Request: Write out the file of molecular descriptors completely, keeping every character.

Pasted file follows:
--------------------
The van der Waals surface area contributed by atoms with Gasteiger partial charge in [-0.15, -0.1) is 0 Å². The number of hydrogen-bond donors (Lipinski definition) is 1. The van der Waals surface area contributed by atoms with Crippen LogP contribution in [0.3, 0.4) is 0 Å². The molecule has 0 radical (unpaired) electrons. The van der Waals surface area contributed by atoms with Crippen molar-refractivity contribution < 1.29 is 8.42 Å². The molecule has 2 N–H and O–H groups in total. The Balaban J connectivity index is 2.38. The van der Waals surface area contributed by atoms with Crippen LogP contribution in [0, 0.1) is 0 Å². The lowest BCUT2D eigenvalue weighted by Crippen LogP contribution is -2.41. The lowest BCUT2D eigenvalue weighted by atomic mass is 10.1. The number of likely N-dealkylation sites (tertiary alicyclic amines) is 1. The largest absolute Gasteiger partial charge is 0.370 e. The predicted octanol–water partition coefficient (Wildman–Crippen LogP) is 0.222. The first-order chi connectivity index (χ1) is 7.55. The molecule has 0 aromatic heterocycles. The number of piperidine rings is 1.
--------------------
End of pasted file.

The van der Waals surface area contributed by atoms with Gasteiger partial charge in [-0.15, -0.1) is 0 Å². The number of hydrogen-bond donors (Lipinski definition) is 1. The van der Waals surface area contributed by atoms with Crippen LogP contribution in [0.3, 0.4) is 0 Å². The molecule has 0 radical (unpaired) electrons. The van der Waals surface area contributed by atoms with Crippen molar-refractivity contribution < 1.29 is 8.42 Å². The molecule has 2 N–H and O–H groups in total. The Balaban J connectivity index is 2.38. The van der Waals surface area contributed by atoms with Crippen LogP contribution in [0, 0.1) is 0 Å². The lowest BCUT2D eigenvalue weighted by Crippen LogP contribution is -2.41. The lowest BCUT2D eigenvalue weighted by atomic mass is 10.1. The number of likely N-dealkylation sites (tertiary alicyclic amines) is 1. The largest absolute Gasteiger partial charge is 0.370 e. The predicted octanol–water partition coefficient (Wildman–Crippen LogP) is 0.222. The first-order chi connectivity index (χ1) is 7.55. The molecule has 0 aromatic heterocycles. The number of piperidine rings is 1.